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Calcium phosphate with colecalciferol


Powder for oral suspension

Each sachet contains calcium phosphate 3100mg (equivalent to 1200mg or 30mmol of elemental calcium) with colecalciferol (vitamin D3) 20micrograms (equivalent to 800 i.u.).

Drugs List

  • calcium phosphate 3.1g and colecalciferol 800unit powder for suspension
  • CALFOVIT D3 powder for suspension
  • Dosage


    One sachet daily, preferably during the evening meal.


    One sachet daily, preferably during the evening meal.


    Contraindicated as safety and efficacy have not been established.

    Patients with Renal Impairment

    Severe renal impairment

    Contraindicated in these patients.

    Mild to moderate renal impairment

    Use with caution.

    Urinary and serum calcium should be monitored in these patients.

    Patients with Hepatic Impairment

    No dose adjustment required


    For oral administration.


    Pour the contents of the sachet into a glass of non-carbonated water. Stir with a spoon to obtain a suspension. Drink immediately.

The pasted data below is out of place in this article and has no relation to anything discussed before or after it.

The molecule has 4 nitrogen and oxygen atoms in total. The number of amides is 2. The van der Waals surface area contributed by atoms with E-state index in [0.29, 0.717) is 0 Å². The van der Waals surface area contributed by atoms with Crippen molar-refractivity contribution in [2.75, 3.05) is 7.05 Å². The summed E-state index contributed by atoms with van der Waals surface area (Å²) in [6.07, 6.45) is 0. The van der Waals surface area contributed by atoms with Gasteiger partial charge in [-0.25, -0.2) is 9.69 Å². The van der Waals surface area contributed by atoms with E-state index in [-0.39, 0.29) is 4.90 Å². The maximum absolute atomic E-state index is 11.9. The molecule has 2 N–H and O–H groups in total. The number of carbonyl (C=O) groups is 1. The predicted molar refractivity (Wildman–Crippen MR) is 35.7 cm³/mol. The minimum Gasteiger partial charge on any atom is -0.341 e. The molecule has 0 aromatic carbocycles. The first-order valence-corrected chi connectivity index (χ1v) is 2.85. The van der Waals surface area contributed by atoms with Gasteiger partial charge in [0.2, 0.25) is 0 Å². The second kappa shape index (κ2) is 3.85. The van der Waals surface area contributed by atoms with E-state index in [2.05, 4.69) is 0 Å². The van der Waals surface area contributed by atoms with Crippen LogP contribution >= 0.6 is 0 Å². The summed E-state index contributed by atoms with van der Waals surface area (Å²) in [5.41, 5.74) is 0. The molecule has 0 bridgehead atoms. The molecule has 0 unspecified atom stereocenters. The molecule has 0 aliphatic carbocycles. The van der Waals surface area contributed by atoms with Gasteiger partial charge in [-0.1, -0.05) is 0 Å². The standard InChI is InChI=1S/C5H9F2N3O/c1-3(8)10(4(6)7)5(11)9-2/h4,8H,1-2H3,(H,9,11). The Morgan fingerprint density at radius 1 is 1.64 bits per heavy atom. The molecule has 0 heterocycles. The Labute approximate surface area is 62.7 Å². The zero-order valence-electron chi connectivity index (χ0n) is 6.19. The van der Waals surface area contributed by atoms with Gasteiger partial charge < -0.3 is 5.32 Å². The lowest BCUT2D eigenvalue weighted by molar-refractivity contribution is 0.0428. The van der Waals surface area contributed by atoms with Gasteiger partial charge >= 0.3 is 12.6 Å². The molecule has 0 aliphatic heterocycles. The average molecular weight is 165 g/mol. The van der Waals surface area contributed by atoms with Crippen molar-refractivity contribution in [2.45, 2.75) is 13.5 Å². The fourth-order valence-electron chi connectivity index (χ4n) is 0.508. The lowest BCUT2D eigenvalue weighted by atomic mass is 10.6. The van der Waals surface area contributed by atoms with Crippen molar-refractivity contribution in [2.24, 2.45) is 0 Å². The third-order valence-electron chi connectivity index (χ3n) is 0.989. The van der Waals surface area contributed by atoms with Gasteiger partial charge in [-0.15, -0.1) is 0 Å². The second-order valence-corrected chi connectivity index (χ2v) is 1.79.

Hypercalcaemia (>10.5mg/dl)

    Hypercalciuria (300mg or 7.5mmol/24 hours)

    Severe renal impairment


    Calcium lithiasis

    Calcification of tissues

    Prolonged immobilisation accompanied by hypercalciuria and/or hypercalcaemia

    Hypervitaminosis D

    Children under 18 years

    Pregnancy - see 'Pregnancy' section

    Breast feeding - see 'Lactation' section

    The powder for suspension contains sucrose and should not be given to patients with hereditary fructose intolerance.

    Precautions and Warnings

    Use with caution in patients with mild to moderate renal impairment or patients with a predisposition to urinary calculi. Serum and urinary calcium should be adequately monitored in these patients to prevent the onset of hypercalcaemia.

    Treatment must be interrupted if urinary calcium exceeds 7.5mmol/24 hours (300mg/24 hours).

    Use with caution in patients with cardiovascular disease. Monitoring of ECG and serum calcium may be necessary in these patients.

    Concurrent vitamin D compounds or their derivatives should be withheld during treatment, including foods fortified with vitamin D.

    The suspension contains the colouring agent E110 (sunset yellow FCF), which may trigger allergic-type reactions including asthma. These reactions are more common in people allergic to aspirin.

    The powder for suspension contains sucrose use with caution in patients with glucose-galactose malabsorption syndrome.

    Monitor serum and urinary calcium in patients with sarcoidosis because of possible increased metabolism of vitamin D to its active form.

    Pregnancy and Lactation


    Not indicated for use during pregnancy as the daily dose of vitamin D should not exceed 600i.u.

    Animal studies have shown that vitamin D overdose during pregnancy leads to teratogenic effects. There are no studies in human pregnancy.